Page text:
Turning, now, to professional sports. It's the off season for basketball and hockey and teams are wheeling and dealing, making trades, hoping to land star players. The athletes want the best deal too, and some of these very young millionaires clearly need advice.
NPR's Kevin Leahy consulted an accountant who calls himself the Sports Tax Man.
KEVIN LEAHY, BYLINE: Last week, point guard Steve Nash was on the market. Nash is Canadian, beloved in his home country. And the Toronto Raptors wanted him badly.
As the opening date for the London Olympics nears, Beijing's acclaimed Olympic venues are saddled with high maintenance costs and are struggling to get by. And the most famous, the Bird's Nest stadium, has been repudiated by its own creator, dissident Chinese artist Ai Weiwei.
Even the state-run government mouthpiece, the China Daily, worries that Beijing's iconic structures risk becoming "white elephants."
New York Mets pitcher R.A. Dickey delivers his signature pitch, with its unusual grip, against the Arizona Diamondbacks on May 6. He's the only knuckleballer in the major leagues, and the pitch has earned him a 12-1 record so far this season.
Roger Federer now shares the Wimbledon men's singles record with Pete Sampras and William Renshaw. Andy Murray had hoped to be the first Briton to win the Wimbledon title in 76 years. Linda Wertheimer talks to Doug Robson, who covered Wimbledon for USA Today, about the tournament.
Roger Federer of Switzerland (left) and Andy Murray of Great Britain hold up their trophies after the men's singles final match at Wimbledon Sunday.
Credit Clive Brunskill / Getty Images
Collapsing to the ground, Switzerland's Roger Federer rolled right back up with a look of joy Sunday as he took in his record-tying seventh title at the All England Club. He beat Britain's Andy Murray 4-6, 7-5, 6-3, 6-4 in a match that electrified fans and came close to giving the U.K. its first Wimbledon men's singles title since 1936.
SISTER WINONA CARR: (Singing) Life is a ball game being played each day. Life is a ball game...
DAVID GREENE, HOST:
That big stadium organ in that tune seems so appropriate this week because the Major League Baseball is heading into its All-Star break. And WEEKEND EDITION star, Mike Pesca joins us now to talk sports.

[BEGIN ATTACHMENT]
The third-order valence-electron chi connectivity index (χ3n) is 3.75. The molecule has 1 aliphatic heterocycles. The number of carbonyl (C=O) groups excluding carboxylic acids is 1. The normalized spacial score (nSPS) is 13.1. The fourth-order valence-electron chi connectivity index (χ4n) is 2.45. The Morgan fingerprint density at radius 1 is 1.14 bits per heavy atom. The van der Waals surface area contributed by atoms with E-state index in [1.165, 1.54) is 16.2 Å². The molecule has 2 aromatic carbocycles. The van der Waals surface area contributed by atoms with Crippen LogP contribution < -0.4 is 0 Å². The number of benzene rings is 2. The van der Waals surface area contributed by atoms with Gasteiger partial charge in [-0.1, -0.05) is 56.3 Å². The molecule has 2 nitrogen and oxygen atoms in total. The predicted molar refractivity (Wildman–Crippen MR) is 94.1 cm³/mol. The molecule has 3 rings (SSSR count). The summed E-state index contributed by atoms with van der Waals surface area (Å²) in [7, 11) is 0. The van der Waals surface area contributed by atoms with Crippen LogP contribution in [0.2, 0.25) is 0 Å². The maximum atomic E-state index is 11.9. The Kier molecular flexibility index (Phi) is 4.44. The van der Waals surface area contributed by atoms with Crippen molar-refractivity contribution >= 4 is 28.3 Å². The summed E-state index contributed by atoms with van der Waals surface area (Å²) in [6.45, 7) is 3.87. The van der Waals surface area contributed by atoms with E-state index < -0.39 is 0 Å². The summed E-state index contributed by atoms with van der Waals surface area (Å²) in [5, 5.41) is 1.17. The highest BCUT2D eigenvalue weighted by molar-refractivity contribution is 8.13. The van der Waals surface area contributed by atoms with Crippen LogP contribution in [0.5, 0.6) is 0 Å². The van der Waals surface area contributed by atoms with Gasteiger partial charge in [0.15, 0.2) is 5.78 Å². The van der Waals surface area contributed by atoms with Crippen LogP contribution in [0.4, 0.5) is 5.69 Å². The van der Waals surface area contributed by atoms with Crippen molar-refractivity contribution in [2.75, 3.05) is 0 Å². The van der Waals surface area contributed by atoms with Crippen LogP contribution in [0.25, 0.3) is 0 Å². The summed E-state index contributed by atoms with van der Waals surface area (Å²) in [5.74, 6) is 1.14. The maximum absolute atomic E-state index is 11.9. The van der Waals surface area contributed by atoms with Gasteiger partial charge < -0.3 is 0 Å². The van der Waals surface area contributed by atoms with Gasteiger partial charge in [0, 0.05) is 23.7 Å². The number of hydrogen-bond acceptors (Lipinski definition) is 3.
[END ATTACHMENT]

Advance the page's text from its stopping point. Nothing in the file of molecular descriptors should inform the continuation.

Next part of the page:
MIKE PESCA, BYLINE: Thanks. I was named in fan balloting. I don't really deserve it.
The men's Wimbledon final has just ended, and Swiss star Roger Federer has now tied Pete Sampras' all-time record of seven Wimbledon victories in the modern era. It was a dramatic win for Federer, but also a dramatic loss for Britain's Andy Murray, who had a whole country watching today. He was the first British man to even reach the Wimbledon finals in 74 years. Like millions of people all over Britain, NPR's Philip Reeves tuned in. And, Phil, are you still breathless after that match?
Steve Nash, 38, left the Phoenix Suns to sign a $27 million three-year deal with the Los Angeles Lakers
Credit Matt York / AP
Two NBA stars who are certainly past their primes and almost over the hill signed huge new contracts this week.
Make no mistake, Kevin Garnett and Steve Nash are still world-class basketball players. But it's been eight years since Garnett won his Most Valuable Player award, and it's been six years since Nash won back-to-back MVPs. Garnett is 36 years old, and Nash is 38.
"At 38, you're an active senior in NBA terms," sports writer Dave Zirin of The Nation magazine says. "You might as well be playing shuffleboard."
This is WEEKEND EDITION from NPR News. I'm Scott Simon. Time for sports.
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SIMON: And it's a huge weekend on tennis' hallowed ground. Serena Williams has won her fifth Wimbledon title. She defeated Agnieszka Radwanska of Poland, 6-1, 5-7 and 6-2 in the final. And on the men's side, Andy Murray is the great Scot hope, as he tries to win his first Wimbledon title. We spoke with Howard Bryant of ESPN.com and ESPN the magazine from Wimbledon shortly after Serena Williams won.